Walking the Path to the Takino Shrine
A Walk to Takino Shrine
Nikkō had sacred sites at least 900 years before the beginning of the Tokugawa Shōgunate.Nara Kyōto
Shōdō Shonin was a monk born in the 700s, when the Imperial palace was at Nara, before the Imperial house moved in 794 to the newly built capital city of Kyōto. Shōdō founded the complex of temples now collectively called Rinnō-ji. He also founded the Futarasan Shintō shrine.
Shintō comes from prehistoric traditions, Buddhism arrived from China via Korea in 552 CE. Before long there was Shinbutsu-shūgō, the idea that a Shintō kami could manifest as a Buddhist bodhisattva (or bosatsu in Japanese).Nikkō historical walking map
A nice path north through the woods from Nikkō take us to some sites from that earlier time. Get a map from the tourist office along the main street northwest from the train stations.
The walk is especially atmospheric in wet weather, common in Nikkō.
The path runs parallel to a small road, but for the most part you'll be in the forest, well off the road.
Before long you come to the Kaisan-do temple, where the ashes of Shōdō Shonin are housed. The monk Kukai, who founded the mountaintop monastery complex of Koyasan, is said to have built Kaisan-do.
The Kannon-do, also called San-no-miya, is the Shrine of Safe and Easy Childbirth. People leave kyosha or prayer blocks, either asking for or giving thanks for an easy delivery.
The kyosha blocks are the shape of a Japanese chess piece called kyosha, which moves in straight lines like the rook in western chess. It's a metaphor for easy delivery, apparently.
Below is the tomb of Shōdō Shonin. Buddhist graves are typically marked with a gorintō, a Five-Ringed Tower, a stone form of pagoda.
The five segments of a gorintō may be labeled with Sanskrit letters in the Siddhaṃ script representing the Buddhist cosmology. These five elements form the body of the cosmic Buddha Mahāvairocana, our own bodies, and the physical world. Jewel-shape or Space at the top, cube or Earth at the bottom. The five elements plus wisdom make up the universe. The elements are not destroyed at death, and so it is possible to join with Mahāvairocana.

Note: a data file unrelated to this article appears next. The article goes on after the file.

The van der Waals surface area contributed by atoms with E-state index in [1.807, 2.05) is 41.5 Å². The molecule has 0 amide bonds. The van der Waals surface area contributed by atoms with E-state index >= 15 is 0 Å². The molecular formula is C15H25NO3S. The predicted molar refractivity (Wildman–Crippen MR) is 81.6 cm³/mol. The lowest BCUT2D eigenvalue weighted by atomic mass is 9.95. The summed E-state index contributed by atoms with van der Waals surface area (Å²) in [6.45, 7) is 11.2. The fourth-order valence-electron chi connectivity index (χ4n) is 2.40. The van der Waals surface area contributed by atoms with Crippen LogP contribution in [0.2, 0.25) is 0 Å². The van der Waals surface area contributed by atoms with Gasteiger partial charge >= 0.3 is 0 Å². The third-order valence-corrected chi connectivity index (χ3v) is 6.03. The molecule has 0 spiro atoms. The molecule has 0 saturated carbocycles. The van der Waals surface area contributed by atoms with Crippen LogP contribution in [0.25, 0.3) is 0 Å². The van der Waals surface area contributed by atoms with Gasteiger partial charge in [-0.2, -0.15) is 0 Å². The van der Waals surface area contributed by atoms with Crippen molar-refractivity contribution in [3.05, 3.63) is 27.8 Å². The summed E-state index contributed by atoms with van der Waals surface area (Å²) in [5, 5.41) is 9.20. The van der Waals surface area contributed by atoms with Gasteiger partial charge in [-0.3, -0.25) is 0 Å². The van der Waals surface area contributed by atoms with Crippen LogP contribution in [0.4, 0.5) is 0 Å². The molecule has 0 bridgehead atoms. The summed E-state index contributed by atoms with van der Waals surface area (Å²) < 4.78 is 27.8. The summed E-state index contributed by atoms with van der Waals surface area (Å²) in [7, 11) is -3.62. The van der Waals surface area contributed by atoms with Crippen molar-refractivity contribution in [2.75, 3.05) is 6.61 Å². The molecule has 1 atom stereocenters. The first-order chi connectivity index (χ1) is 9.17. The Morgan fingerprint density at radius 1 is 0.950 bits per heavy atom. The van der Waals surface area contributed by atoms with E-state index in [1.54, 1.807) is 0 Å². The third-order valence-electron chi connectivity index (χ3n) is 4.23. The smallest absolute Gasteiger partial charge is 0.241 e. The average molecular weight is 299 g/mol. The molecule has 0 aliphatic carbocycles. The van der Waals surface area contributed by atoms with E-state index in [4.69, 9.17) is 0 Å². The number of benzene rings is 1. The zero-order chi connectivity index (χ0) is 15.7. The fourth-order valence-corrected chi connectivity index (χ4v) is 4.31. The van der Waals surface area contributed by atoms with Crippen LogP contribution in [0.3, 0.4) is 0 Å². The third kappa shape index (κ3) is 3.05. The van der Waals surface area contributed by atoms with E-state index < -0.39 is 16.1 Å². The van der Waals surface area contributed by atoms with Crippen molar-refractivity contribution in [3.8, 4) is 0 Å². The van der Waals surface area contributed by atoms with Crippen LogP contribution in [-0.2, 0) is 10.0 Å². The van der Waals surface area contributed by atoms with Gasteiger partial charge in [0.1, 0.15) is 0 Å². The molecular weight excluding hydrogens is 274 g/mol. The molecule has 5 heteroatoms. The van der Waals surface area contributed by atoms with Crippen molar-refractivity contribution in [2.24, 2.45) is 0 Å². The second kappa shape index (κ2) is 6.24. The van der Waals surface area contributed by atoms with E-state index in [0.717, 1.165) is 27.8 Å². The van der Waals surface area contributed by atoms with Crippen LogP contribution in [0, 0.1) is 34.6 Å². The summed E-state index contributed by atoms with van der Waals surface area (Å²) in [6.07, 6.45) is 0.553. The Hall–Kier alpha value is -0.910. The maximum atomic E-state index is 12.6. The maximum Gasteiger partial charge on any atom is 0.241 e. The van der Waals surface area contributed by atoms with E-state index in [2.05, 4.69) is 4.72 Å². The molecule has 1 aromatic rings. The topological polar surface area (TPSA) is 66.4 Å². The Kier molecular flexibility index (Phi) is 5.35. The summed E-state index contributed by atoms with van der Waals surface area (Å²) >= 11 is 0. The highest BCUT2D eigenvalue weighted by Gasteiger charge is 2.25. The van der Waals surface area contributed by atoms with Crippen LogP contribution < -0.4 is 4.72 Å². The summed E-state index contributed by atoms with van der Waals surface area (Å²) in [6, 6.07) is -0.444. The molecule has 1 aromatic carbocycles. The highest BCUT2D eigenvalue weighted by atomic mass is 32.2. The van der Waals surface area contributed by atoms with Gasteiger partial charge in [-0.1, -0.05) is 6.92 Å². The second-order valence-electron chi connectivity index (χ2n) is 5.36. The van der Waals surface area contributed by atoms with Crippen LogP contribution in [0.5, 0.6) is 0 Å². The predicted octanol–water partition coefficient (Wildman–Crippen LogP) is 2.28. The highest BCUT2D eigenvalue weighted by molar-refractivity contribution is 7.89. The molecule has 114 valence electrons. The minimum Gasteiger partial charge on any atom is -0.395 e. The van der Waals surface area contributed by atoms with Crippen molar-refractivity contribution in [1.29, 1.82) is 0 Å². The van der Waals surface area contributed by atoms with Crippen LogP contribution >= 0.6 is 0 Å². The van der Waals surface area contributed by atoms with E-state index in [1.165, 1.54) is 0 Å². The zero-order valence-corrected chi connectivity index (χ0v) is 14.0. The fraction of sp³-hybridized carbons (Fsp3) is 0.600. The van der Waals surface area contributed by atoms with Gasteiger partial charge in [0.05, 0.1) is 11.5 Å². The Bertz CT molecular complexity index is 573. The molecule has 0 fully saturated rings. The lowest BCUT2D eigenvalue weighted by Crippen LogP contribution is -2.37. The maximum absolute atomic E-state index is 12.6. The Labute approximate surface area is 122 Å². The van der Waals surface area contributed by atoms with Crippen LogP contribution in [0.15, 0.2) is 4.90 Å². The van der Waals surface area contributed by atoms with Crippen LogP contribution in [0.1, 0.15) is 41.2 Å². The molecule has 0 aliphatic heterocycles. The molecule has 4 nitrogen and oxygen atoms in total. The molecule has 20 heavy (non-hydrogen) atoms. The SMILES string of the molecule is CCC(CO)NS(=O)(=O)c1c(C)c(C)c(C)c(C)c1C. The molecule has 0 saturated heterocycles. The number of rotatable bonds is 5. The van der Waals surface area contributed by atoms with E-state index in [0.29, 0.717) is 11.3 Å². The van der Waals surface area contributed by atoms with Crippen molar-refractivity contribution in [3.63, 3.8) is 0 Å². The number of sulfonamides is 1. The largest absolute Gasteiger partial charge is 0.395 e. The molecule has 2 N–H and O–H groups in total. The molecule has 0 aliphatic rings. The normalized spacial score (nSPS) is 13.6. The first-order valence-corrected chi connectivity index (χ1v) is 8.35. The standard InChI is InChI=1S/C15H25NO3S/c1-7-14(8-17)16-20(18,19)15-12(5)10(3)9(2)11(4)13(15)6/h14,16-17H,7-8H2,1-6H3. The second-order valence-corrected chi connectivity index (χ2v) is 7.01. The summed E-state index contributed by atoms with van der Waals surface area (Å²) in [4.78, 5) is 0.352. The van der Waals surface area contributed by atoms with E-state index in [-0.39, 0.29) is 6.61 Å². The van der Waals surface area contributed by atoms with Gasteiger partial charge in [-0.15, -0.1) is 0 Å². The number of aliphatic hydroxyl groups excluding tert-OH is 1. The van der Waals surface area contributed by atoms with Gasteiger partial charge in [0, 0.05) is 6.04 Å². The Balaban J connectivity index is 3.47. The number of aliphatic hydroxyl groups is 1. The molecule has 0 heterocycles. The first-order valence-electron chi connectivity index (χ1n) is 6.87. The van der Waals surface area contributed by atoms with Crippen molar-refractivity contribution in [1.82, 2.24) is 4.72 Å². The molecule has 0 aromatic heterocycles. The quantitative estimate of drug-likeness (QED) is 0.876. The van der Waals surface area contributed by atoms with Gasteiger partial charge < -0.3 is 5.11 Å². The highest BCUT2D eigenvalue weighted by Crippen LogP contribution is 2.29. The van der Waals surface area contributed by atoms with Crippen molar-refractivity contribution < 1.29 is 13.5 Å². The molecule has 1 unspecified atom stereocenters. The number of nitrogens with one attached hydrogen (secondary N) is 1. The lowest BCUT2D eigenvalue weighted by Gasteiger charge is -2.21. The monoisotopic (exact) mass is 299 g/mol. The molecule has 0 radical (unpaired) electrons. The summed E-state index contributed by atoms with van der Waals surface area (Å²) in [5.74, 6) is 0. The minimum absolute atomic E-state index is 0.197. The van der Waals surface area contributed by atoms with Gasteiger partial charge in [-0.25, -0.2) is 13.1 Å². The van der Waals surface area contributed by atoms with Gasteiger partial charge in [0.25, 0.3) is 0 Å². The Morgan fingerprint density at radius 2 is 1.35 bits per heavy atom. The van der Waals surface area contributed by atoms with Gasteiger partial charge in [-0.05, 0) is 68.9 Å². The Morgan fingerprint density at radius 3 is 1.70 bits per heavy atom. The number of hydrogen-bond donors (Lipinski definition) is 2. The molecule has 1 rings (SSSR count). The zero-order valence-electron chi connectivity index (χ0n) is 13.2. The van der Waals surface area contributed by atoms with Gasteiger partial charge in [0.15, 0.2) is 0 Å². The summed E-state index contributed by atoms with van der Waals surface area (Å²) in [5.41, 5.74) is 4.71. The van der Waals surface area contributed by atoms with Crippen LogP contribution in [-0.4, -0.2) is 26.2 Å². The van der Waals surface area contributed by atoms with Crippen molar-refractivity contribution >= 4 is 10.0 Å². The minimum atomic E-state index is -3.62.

|Jewel-shape||Space||ख / kha||kuurin|
|Hemisphere||Air||ह / ha||fuurin|
|Pyramid||Fire||फ / fa||karin|
|Sphere||Water||व / va||suirin|
|Cube||Earth||अ / a||chirin|
The Hotoke Iwa, literally "Buddha's Stones", is a cleft in the cliff face with six stone Buddha statues, called Rokubu-te.
The graves of three of Shōdō Shonin's disciples are nearby.
Continuing up the Path
Continuing on from the Kaisan-do complex, we soon pass another small shrine. As usual in Japan, this mixes the iconography of Shintō (the torii) and Buddhist (human statues).
This is the Kitano Shrine. Sugawara Michizane was a scholar of the Heian period, he lived 845-903. Regarded at the time as an excellent poet, today he is revered in Shintō as the god of learning, Tenman-Tenjin. This shrine was built in 1661.
There's a big stone across the path from the shrine that's believed to grant success in school work and handwriting if you touch it.
Continue through the forest, but do not relieve yourself. The Dai-shoben-kinzei-no-sekihi is a stone pillar beside the path. Its carved inscription tells visitors that they must not urinate or defecate as they are entering a holy place. Yes, this is featured at the Toilets of the World, despite being the opposite.
About 20 minutes walking north from Nikkō brings you to the Shiraito waterfall, whose name means "White-thread".
Follow the stone staircase just past the Shiraito waterfall to reach the entrance to Takino-o Shrine.
Kukai built the shrine in 820. The legend says that Kukai was following the path established by Shōdō Shonin, when he encountered the goddess enshrined at Nikkō's Futarasan Shine. He decided to build Takino-o Shrine in her honor. This shrine is said to have been the most popular destination for pilgrims before Tokugawa's Tōshō-gū shrine was built.
Taakino-o Shrine is famous for its unique stone torii called the Undameshi-no-Torii. Undameshi means "try luck". The upper archway has a small hole in it. Local folklore says that if you can throw a pebble through the hole then you'll be blessed with good fortune, but you only get three attempts.
Two torii lead to the Kodane Ishi (or Kodane Stone), believed to have the power to make someone pregnant.
It's a large fertility stone.
The sign at this shrine explains:
This shrine enshrines the Goddess of Water Mizuhanome Kami of the Niukawakami Jinjya in Higashi Yoshinomura, Yoshino-gun, Nara prefecture, who is the elder sister of the Sun God Amaterasu Omikami believed to be the creator of Japan.
The shrine was dedicated to the Goddess by Nobuo Yokokawa, ex-governor of Tochigi prefecture at Takatoku, Fujiwara-machi, Tochigi on 26th November, 1977, but due to the expansion of the prefectural road it was transfered to the present site in 1998.
Visitors come to the shrine to pray for Safety and Fortune.
Let's head back to Nikkō and see some more sights.
Choose your next stop around Nikkō:
Or, somewhere else around Japan:
Akihabara, Tōkyō's Electric Town
Electronics parts and tools, the otaku lifestyle, cosplay, anime, and manga
Travel through Kyūshū, the Harbor, Temples, Shrines, the Samurai Path, and a World War II Bunker